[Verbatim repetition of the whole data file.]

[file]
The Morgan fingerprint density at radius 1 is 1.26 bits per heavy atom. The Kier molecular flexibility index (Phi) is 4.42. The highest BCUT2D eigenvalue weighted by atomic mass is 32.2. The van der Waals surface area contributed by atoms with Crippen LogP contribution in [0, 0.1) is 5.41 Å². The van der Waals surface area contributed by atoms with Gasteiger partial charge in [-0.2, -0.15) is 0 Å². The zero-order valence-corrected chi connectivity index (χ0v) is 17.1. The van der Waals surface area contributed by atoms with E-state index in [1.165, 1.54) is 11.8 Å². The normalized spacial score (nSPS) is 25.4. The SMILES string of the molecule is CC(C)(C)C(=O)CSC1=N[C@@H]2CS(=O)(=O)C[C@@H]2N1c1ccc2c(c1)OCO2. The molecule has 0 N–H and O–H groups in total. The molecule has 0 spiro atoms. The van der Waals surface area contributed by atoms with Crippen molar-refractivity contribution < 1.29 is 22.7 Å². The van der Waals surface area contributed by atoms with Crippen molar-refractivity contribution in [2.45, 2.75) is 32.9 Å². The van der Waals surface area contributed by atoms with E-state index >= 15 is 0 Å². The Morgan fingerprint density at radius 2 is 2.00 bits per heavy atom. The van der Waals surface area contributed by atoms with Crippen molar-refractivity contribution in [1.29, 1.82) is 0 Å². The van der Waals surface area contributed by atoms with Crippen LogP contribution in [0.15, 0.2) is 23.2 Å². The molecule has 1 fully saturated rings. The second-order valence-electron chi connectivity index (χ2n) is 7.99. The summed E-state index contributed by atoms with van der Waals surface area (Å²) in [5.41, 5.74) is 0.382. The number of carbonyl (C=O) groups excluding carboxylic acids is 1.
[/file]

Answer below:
The Morgan fingerprint density at radius 1 is 1.26 bits per heavy atom. The Kier molecular flexibility index (Phi) is 4.42. The highest BCUT2D eigenvalue weighted by atomic mass is 32.2. The van der Waals surface area contributed by atoms with Crippen LogP contribution in [0, 0.1) is 5.41 Å². The van der Waals surface area contributed by atoms with Gasteiger partial charge in [-0.2, -0.15) is 0 Å². The zero-order valence-corrected chi connectivity index (χ0v) is 17.1. The van der Waals surface area contributed by atoms with E-state index in [1.165, 1.54) is 11.8 Å². The normalized spacial score (nSPS) is 25.4. The SMILES string of the molecule is CC(C)(C)C(=O)CSC1=N[C@@H]2CS(=O)(=O)C[C@@H]2N1c1ccc2c(c1)OCO2. The molecule has 0 N–H and O–H groups in total. The molecule has 0 spiro atoms. The van der Waals surface area contributed by atoms with Crippen molar-refractivity contribution < 1.29 is 22.7 Å². The van der Waals surface area contributed by atoms with Crippen molar-refractivity contribution in [2.45, 2.75) is 32.9 Å². The van der Waals surface area contributed by atoms with E-state index >= 15 is 0 Å². The Morgan fingerprint density at radius 2 is 2.00 bits per heavy atom. The van der Waals surface area contributed by atoms with Crippen molar-refractivity contribution in [1.29, 1.82) is 0 Å². The van der Waals surface area contributed by atoms with Crippen LogP contribution in [0.15, 0.2) is 23.2 Å². The molecule has 1 fully saturated rings. The second-order valence-electron chi connectivity index (χ2n) is 7.99. The summed E-state index contributed by atoms with van der Waals surface area (Å²) in [5.41, 5.74) is 0.382. The number of carbonyl (C=O) groups excluding carboxylic acids is 1.